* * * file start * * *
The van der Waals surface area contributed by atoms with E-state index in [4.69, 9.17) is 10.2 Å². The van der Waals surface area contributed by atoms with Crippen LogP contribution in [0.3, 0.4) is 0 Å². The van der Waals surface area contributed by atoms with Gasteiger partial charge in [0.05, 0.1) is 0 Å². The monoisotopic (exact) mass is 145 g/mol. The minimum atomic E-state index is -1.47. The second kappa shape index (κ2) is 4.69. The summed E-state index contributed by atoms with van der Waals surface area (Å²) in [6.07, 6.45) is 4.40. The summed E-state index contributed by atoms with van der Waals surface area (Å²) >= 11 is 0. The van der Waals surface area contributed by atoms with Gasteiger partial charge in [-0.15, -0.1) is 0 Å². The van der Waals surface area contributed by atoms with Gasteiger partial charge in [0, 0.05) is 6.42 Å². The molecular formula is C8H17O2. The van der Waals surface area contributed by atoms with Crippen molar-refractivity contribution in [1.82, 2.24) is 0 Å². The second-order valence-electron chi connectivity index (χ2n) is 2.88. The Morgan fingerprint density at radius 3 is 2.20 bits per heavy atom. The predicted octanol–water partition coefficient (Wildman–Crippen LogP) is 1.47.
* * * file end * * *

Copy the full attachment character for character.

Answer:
The van der Waals surface area contributed by atoms with E-state index in [4.69, 9.17) is 10.2 Å². The van der Waals surface area contributed by atoms with Crippen LogP contribution in [0.3, 0.4) is 0 Å². The van der Waals surface area contributed by atoms with Gasteiger partial charge in [0.05, 0.1) is 0 Å². The monoisotopic (exact) mass is 145 g/mol. The minimum atomic E-state index is -1.47. The second kappa shape index (κ2) is 4.69. The summed E-state index contributed by atoms with van der Waals surface area (Å²) in [6.07, 6.45) is 4.40. The summed E-state index contributed by atoms with van der Waals surface area (Å²) >= 11 is 0. The van der Waals surface area contributed by atoms with Gasteiger partial charge in [-0.15, -0.1) is 0 Å². The van der Waals surface area contributed by atoms with Gasteiger partial charge in [0, 0.05) is 6.42 Å². The molecular formula is C8H17O2. The van der Waals surface area contributed by atoms with Crippen molar-refractivity contribution in [1.82, 2.24) is 0 Å². The second-order valence-electron chi connectivity index (χ2n) is 2.88. The Morgan fingerprint density at radius 3 is 2.20 bits per heavy atom. The predicted octanol–water partition coefficient (Wildman–Crippen LogP) is 1.47.